- Capping a case dating back to 2016, a federal judge in California ruled against Domino’s in a blind man’s lawsuit claiming the chain’s website doesn’t comply with the Americans With Disabilities Act.
- The judge also rejected Domino’s argument that phoning in a food order was an acceptable substitute for website accessibility.
A U.S. District Court judge in California has ruled that Domino’s website violates the Americans With Disabilities Act (ADA) because it’s inaccessible to the blind.
After a five-year legal saga, Judge Jesus Bernal of California’s Central District granted a summary judgment to the plaintiff, Guillermo Robles, who is blind, and ordered Domino’s to bring its website into compliance with federal ADA guidelines.
Robles filed the lawsuit against Domino’s in 2016, claiming he was unable to order food on the chain’s website and mobile app even with screen-reading software. Robles’ attorneys argued that ADA rules require businesses with physical locations to make their websites and other online platforms accessible to people with disabilities.
Domino’s argued that the ADA was passed by Congress in 1990 and didn’t contain any clear rules about accessibility to online platforms.
In January 2019, a panel of the 9th U.S. Circuit Court of Appeals reversed a lower court ruling by a Pasadena judge and sided with Robles. In October 2019, the Supreme Court declined to review the decision, sending it back to the U.S. federal district court.
In his decision, Bernal found that web-only businesses are not covered by the ADA, but websites that have a nexus to a physical business open to the public are covered. The court also noted that no expert, including one from Domino’s, found the website fully accessible. Even the Domino’s expert was unable to place an order using a screen reader.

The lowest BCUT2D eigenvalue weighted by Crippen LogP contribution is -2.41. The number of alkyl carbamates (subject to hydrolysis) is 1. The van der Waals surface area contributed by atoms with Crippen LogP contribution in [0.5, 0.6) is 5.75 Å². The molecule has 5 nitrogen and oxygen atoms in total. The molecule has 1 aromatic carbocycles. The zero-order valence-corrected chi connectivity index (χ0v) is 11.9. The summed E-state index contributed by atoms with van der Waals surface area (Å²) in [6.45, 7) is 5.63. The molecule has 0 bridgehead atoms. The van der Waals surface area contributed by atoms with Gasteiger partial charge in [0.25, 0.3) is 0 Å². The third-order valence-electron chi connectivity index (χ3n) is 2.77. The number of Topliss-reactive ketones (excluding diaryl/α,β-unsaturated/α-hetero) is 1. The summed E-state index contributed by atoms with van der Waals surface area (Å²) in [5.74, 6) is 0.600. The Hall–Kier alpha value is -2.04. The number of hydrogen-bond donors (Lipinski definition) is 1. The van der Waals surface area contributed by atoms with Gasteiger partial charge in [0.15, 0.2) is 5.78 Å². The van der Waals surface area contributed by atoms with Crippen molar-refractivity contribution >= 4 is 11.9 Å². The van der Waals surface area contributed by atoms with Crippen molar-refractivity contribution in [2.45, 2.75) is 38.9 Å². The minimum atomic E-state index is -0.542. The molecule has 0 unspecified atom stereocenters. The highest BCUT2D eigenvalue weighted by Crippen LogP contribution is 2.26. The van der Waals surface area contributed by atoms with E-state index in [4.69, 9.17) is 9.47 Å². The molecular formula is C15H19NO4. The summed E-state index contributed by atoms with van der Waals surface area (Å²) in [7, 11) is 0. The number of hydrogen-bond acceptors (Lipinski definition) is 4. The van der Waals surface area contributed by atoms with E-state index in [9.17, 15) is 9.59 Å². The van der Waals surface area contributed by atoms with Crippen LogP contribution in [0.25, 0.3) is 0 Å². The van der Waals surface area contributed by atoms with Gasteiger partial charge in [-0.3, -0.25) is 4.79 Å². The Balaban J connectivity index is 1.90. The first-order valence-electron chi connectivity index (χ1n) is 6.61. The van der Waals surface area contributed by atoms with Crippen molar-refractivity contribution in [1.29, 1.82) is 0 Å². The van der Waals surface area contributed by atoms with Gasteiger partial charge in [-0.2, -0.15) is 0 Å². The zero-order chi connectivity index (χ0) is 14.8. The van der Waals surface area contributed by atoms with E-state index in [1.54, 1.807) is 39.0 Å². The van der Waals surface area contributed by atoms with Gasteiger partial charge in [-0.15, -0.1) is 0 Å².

The judge rejected Domino’s argument that phoning in an order was an acceptable substitute for website accessibility. “This is not true,” he wrote. “It is undisputed that Plaintiff waited over 45 minutes before hanging up on at least two occasions. No person who has ever waited on hold with customer service—or ever been hungry for a pizza—would find this to be an acceptable substitute for ordering from a website.
The ruling did not settle the issue of accessibility to Domino’s mobile app, which is “still in dispute.”
Robles was seeking $4,000 for each of the multiple attempts he made to order food from Domino’s website. But Bernal found that there was only “a single overarching violation: Defendant maintained a website that screen readers cannot read.” The judge only awarded $4,000 in damages along with recovery of Robles’ attorney fees.